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How to Stay Grounded After an ADHD Diagnosis in Adulthood

Diagnosis in adulthood can be a relief or a stressor. Either way, exhibiting self-compassion, surrounding ourselves with a support system and pursuing professional help can tame anxiety and bring way to thriving.

December 2022, Agave Health Team

For many adults, an ADHD diagnosis brings great relief, but for others, it may trigger very different emotions. There can be anger pointed at parents or teachers who have failed to notice childhood symptoms of ADHD.

There can also be denial, disbelief, or worry that ADHD medication will alter the positive aspects of one’s personality, such as creativity, high energy, and hyperfocus. They may start wondering what to do next, which could cause extra stress and pressure.

It’s okay to feel overwhelmed, angry, stressed, or experience any other unexpected emotion after receiving a diagnosis of ADHD. Over time, the feelings will settle and give way to a more positive outlook.

Realize You Are Not Alone

First and foremost, realize you are not alone, even if you are the only adult in your social circle with an ADHD diagnosis.

Let go of the fallacy that ADHD is a “kid’s disorder.” According to data from the National Institute of Mental Health, 4.4% of adults in the US have ADHD, and experts estimate that nearly five million adults remain undiagnosed. With that information in mind, those who have received a diagnosis are in a more advantageous situation, as they already took the first step to managing ADHD and making a positive difference in their mental well-being.

Reaching out to other individuals with ADHD - be it through group coaching, support groups, or simply reading books and articles about ADHD - can relieve the initial feeling of stress and guide them toward the next steps of treatment.

Establish a Social Support System

Even if visiting ADHD support groups isn’t an option, reaching out to loved ones is always possible. In fact, explaining ADHD to family and friends is an essential aspect of treatment. In Driven to Distraction, Dr. Edward Hallowell, a psychiatrist and New York Times best-selling author, stresses the significance of social ties for individuals with ADHD: “ADD has a deep social impact: it affects your home, school, and work environments, as well as your internal life. You need to be able to explain what is going on inside you to those who share the world you move in.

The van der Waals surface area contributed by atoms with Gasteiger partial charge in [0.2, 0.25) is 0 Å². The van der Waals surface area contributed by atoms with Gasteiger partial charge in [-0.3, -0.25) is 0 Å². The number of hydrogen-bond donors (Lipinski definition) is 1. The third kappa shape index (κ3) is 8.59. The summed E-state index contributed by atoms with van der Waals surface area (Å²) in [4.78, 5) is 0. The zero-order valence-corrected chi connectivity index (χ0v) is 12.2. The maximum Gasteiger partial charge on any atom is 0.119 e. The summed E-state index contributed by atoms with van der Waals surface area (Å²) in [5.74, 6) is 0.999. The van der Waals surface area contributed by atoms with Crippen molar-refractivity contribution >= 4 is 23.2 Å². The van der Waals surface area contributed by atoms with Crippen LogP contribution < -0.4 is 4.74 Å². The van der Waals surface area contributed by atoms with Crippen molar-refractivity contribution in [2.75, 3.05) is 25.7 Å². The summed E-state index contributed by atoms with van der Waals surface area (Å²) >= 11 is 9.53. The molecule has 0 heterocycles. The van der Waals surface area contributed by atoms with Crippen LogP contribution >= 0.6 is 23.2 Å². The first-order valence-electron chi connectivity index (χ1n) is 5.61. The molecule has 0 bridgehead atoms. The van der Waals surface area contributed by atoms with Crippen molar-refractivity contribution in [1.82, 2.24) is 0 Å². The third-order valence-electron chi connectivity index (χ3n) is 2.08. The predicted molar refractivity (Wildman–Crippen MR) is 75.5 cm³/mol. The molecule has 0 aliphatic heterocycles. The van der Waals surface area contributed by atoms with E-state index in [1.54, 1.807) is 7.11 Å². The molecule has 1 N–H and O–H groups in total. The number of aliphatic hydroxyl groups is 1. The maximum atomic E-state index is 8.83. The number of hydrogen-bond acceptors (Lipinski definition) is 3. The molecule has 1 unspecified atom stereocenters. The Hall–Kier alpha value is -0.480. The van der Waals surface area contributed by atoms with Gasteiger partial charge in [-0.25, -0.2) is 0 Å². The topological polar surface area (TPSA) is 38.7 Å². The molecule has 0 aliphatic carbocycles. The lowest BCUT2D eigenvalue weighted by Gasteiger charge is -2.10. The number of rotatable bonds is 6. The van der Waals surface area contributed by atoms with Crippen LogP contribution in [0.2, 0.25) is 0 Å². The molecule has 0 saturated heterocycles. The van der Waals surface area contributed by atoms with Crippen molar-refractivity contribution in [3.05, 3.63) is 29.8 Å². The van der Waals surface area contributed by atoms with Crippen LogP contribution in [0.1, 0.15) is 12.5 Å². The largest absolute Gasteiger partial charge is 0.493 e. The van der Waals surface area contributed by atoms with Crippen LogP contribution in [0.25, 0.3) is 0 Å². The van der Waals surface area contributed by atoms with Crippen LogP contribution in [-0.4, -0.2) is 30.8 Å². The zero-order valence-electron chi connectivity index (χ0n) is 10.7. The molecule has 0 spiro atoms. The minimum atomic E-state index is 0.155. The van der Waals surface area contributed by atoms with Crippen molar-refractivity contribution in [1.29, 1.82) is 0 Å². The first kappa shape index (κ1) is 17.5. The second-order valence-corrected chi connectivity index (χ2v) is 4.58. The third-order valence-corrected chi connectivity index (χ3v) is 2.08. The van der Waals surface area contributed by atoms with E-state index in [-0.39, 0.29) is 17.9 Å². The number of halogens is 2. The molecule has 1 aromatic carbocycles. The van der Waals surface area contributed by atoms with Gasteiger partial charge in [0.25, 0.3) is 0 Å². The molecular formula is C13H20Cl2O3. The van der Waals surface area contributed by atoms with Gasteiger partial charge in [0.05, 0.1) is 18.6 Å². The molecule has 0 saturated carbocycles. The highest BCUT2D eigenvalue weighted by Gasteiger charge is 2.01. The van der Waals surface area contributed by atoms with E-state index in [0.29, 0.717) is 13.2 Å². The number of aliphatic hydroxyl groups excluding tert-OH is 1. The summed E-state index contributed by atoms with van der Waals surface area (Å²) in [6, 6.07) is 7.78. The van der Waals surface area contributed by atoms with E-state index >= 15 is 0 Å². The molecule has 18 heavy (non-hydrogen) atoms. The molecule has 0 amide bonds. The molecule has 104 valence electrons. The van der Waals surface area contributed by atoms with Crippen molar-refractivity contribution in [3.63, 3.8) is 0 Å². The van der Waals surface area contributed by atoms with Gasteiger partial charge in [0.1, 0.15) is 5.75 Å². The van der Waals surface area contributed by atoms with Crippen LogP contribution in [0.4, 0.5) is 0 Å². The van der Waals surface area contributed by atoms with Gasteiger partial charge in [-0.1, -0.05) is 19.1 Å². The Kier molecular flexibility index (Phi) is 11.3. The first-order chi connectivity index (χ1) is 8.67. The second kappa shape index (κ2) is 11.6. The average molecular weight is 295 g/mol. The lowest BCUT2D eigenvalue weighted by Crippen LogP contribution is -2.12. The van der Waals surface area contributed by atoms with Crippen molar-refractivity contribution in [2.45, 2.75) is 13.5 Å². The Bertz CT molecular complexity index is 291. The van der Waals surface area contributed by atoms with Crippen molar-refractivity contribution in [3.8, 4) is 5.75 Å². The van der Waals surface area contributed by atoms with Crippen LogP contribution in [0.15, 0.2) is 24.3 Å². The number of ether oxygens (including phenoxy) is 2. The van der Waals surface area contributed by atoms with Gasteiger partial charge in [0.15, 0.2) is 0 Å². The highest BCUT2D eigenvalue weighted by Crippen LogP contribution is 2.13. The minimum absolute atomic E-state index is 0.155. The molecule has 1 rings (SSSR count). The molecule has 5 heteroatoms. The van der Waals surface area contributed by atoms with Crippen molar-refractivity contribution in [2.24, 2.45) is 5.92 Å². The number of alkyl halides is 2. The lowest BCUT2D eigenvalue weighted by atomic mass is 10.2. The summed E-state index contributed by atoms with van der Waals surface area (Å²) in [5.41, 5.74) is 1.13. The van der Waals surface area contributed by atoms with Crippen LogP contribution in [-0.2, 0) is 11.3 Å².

It is also recommended to expand and diversify one’s social support systems. Instead of relying solely on spouses or parents, consider involving siblings, trusted coworkers, or friends.

Honest communication works in two ways. On the one hand, it makes it easier for people with ADHD to deal with their reality ; on the other hand, it informs loved ones of little-known symptoms of ADHD, be it messiness or emotional outbursts.

Cast Aside the Shame

One of the most liberating aspects of an ADHD diagnosis is the realization that behavior labeled as laziness, rudeness, or impulsivity is not a character flaw but a manifestation of ADHD.

Even though a diagnosis of ADHD does not excuse one’s past actions or mistakes, it can help an individual with ADHD move from feelings of anxiety and guilt to being empowered to improve their symptoms.

Deal with Restlessness and Negative Feelings

Relaxation techniques can genuinely help with anxiety, worry, or any other strong emotions triggered by an ADHD diagnosis. They work by clearing one’s mind and focusing on the present moment. Specifically, mindfulness meditation and deep breathing were found to be effective for maintaining focus and managing negative thoughts and emotions in people with ADHD.

Psychologists and ADHD coaches are trained in relaxation techniques and can teach them to clients. Also, many such exercises can be found online.

Pursue Professional Help

If a formal diagnosis of ADHD triggers anxiety or worries or causes a person to feel overwhelmed, the negative emotions themselves are a sign that they could benefit from professional support. Even if one doesn’t experience severe symptoms or distress, working through the mental toll of an ADHD diagnosis with an experienced psychologist or ADHD coach can help them make sense of the diagnosis and improve their quality of life.


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